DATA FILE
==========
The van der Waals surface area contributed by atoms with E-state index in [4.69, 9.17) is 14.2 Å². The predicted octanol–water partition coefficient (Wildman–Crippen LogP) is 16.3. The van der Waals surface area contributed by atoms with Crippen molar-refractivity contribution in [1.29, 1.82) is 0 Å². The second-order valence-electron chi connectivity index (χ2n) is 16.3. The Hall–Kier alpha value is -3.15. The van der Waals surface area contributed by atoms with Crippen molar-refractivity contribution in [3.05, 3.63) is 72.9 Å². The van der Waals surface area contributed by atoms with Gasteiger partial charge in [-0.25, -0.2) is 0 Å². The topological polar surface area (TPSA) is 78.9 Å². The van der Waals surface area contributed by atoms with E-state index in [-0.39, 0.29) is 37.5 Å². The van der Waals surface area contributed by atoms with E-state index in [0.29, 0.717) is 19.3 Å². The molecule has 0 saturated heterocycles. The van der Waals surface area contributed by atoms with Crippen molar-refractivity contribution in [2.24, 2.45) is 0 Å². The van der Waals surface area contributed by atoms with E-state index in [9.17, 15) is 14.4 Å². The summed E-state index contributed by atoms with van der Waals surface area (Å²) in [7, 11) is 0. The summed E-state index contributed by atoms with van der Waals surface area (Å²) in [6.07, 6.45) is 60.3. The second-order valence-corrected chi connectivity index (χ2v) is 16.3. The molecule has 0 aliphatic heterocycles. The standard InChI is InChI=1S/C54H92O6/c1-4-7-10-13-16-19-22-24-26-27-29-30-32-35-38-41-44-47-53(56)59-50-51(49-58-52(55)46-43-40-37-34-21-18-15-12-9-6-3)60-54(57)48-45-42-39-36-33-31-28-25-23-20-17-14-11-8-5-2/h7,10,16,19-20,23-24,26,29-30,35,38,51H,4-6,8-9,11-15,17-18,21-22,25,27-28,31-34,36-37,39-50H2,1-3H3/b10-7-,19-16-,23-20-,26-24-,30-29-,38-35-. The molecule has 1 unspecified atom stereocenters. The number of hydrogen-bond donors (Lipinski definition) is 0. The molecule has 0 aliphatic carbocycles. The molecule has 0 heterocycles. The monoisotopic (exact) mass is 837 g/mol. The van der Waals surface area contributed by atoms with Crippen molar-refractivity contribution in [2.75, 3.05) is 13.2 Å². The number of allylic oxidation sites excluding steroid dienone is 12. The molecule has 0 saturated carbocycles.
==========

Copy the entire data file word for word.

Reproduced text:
The van der Waals surface area contributed by atoms with E-state index in [4.69, 9.17) is 14.2 Å². The predicted octanol–water partition coefficient (Wildman–Crippen LogP) is 16.3. The van der Waals surface area contributed by atoms with Crippen molar-refractivity contribution in [1.29, 1.82) is 0 Å². The second-order valence-electron chi connectivity index (χ2n) is 16.3. The Hall–Kier alpha value is -3.15. The van der Waals surface area contributed by atoms with Crippen molar-refractivity contribution in [3.05, 3.63) is 72.9 Å². The van der Waals surface area contributed by atoms with Gasteiger partial charge in [-0.25, -0.2) is 0 Å². The topological polar surface area (TPSA) is 78.9 Å². The van der Waals surface area contributed by atoms with E-state index in [-0.39, 0.29) is 37.5 Å². The van der Waals surface area contributed by atoms with E-state index in [0.29, 0.717) is 19.3 Å². The molecule has 0 saturated heterocycles. The van der Waals surface area contributed by atoms with Crippen molar-refractivity contribution in [2.24, 2.45) is 0 Å². The van der Waals surface area contributed by atoms with E-state index in [9.17, 15) is 14.4 Å². The summed E-state index contributed by atoms with van der Waals surface area (Å²) in [7, 11) is 0. The summed E-state index contributed by atoms with van der Waals surface area (Å²) in [6.07, 6.45) is 60.3. The second-order valence-corrected chi connectivity index (χ2v) is 16.3. The molecule has 0 aliphatic heterocycles. The standard InChI is InChI=1S/C54H92O6/c1-4-7-10-13-16-19-22-24-26-27-29-30-32-35-38-41-44-47-53(56)59-50-51(49-58-52(55)46-43-40-37-34-21-18-15-12-9-6-3)60-54(57)48-45-42-39-36-33-31-28-25-23-20-17-14-11-8-5-2/h7,10,16,19-20,23-24,26,29-30,35,38,51H,4-6,8-9,11-15,17-18,21-22,25,27-28,31-34,36-37,39-50H2,1-3H3/b10-7-,19-16-,23-20-,26-24-,30-29-,38-35-. The molecule has 1 unspecified atom stereocenters. The number of hydrogen-bond donors (Lipinski definition) is 0. The molecule has 0 aliphatic carbocycles. The molecule has 0 heterocycles. The monoisotopic (exact) mass is 837 g/mol. The van der Waals surface area contributed by atoms with Crippen molar-refractivity contribution in [2.75, 3.05) is 13.2 Å². The number of allylic oxidation sites excluding steroid dienone is 12. The molecule has 0 saturated carbocycles.